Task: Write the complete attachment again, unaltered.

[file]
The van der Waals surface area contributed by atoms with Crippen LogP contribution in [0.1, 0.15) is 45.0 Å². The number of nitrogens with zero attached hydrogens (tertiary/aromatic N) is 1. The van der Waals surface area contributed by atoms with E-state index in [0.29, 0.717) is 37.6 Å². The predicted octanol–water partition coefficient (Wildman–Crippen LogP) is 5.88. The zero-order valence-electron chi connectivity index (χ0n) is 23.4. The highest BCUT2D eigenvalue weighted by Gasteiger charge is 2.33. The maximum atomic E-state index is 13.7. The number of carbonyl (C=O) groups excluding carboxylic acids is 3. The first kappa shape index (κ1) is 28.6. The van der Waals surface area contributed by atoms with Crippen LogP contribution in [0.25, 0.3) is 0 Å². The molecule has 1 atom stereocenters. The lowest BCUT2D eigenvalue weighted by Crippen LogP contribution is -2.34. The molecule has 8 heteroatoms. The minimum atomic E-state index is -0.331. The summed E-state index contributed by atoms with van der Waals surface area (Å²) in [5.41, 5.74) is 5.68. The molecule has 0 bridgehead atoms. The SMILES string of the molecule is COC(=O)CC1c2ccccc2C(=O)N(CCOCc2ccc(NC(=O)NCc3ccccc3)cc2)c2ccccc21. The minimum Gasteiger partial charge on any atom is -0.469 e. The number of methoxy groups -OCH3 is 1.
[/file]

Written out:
The van der Waals surface area contributed by atoms with Crippen LogP contribution in [0.1, 0.15) is 45.0 Å². The number of nitrogens with zero attached hydrogens (tertiary/aromatic N) is 1. The van der Waals surface area contributed by atoms with E-state index in [0.29, 0.717) is 37.6 Å². The predicted octanol–water partition coefficient (Wildman–Crippen LogP) is 5.88. The zero-order valence-electron chi connectivity index (χ0n) is 23.4. The highest BCUT2D eigenvalue weighted by Gasteiger charge is 2.33. The maximum atomic E-state index is 13.7. The number of carbonyl (C=O) groups excluding carboxylic acids is 3. The first kappa shape index (κ1) is 28.6. The van der Waals surface area contributed by atoms with Crippen LogP contribution in [0.25, 0.3) is 0 Å². The molecule has 1 atom stereocenters. The lowest BCUT2D eigenvalue weighted by Crippen LogP contribution is -2.34. The molecule has 8 heteroatoms. The minimum atomic E-state index is -0.331. The summed E-state index contributed by atoms with van der Waals surface area (Å²) in [5.41, 5.74) is 5.68. The molecule has 0 bridgehead atoms. The SMILES string of the molecule is COC(=O)CC1c2ccccc2C(=O)N(CCOCc2ccc(NC(=O)NCc3ccccc3)cc2)c2ccccc21. The minimum Gasteiger partial charge on any atom is -0.469 e. The number of methoxy groups -OCH3 is 1.